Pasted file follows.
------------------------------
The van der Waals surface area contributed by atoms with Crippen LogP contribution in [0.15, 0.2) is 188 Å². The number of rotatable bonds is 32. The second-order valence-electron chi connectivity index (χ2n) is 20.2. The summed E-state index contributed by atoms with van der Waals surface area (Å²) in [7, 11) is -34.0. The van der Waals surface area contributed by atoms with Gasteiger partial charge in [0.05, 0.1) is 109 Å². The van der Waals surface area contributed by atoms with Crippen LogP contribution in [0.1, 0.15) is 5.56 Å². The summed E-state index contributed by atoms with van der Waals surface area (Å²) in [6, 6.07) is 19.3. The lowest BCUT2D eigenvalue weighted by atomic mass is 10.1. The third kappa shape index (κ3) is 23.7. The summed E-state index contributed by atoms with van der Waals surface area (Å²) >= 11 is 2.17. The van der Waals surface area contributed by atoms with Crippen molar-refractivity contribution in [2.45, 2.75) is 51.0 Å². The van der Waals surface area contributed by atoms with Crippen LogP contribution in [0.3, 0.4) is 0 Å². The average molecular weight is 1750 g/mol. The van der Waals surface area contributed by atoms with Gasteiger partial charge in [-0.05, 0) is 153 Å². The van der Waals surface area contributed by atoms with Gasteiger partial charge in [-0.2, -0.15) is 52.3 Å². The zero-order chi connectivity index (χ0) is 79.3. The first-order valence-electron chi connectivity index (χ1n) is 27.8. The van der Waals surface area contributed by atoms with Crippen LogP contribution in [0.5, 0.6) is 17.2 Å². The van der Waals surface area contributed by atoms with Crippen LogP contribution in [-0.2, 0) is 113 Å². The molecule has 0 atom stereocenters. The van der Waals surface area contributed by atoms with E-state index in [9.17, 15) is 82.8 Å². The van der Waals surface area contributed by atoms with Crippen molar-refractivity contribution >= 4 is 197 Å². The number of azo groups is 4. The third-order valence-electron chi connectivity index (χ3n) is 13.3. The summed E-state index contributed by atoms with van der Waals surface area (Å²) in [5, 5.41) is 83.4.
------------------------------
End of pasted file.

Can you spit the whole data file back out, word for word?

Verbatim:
The van der Waals surface area contributed by atoms with Crippen LogP contribution in [0.15, 0.2) is 188 Å². The number of rotatable bonds is 32. The second-order valence-electron chi connectivity index (χ2n) is 20.2. The summed E-state index contributed by atoms with van der Waals surface area (Å²) in [7, 11) is -34.0. The van der Waals surface area contributed by atoms with Gasteiger partial charge in [0.05, 0.1) is 109 Å². The van der Waals surface area contributed by atoms with Crippen LogP contribution in [0.1, 0.15) is 5.56 Å². The summed E-state index contributed by atoms with van der Waals surface area (Å²) in [6, 6.07) is 19.3. The lowest BCUT2D eigenvalue weighted by atomic mass is 10.1. The third kappa shape index (κ3) is 23.7. The summed E-state index contributed by atoms with van der Waals surface area (Å²) >= 11 is 2.17. The van der Waals surface area contributed by atoms with Crippen molar-refractivity contribution in [2.45, 2.75) is 51.0 Å². The van der Waals surface area contributed by atoms with Crippen LogP contribution in [0.3, 0.4) is 0 Å². The average molecular weight is 1750 g/mol. The van der Waals surface area contributed by atoms with Gasteiger partial charge in [-0.05, 0) is 153 Å². The van der Waals surface area contributed by atoms with Gasteiger partial charge in [-0.2, -0.15) is 52.3 Å². The zero-order chi connectivity index (χ0) is 79.3. The first-order valence-electron chi connectivity index (χ1n) is 27.8. The van der Waals surface area contributed by atoms with Crippen LogP contribution in [0.5, 0.6) is 17.2 Å². The van der Waals surface area contributed by atoms with Crippen LogP contribution in [-0.2, 0) is 113 Å². The molecule has 0 atom stereocenters. The van der Waals surface area contributed by atoms with E-state index in [9.17, 15) is 82.8 Å². The van der Waals surface area contributed by atoms with Crippen molar-refractivity contribution >= 4 is 197 Å². The number of azo groups is 4. The third-order valence-electron chi connectivity index (χ3n) is 13.3. The summed E-state index contributed by atoms with van der Waals surface area (Å²) in [5, 5.41) is 83.4.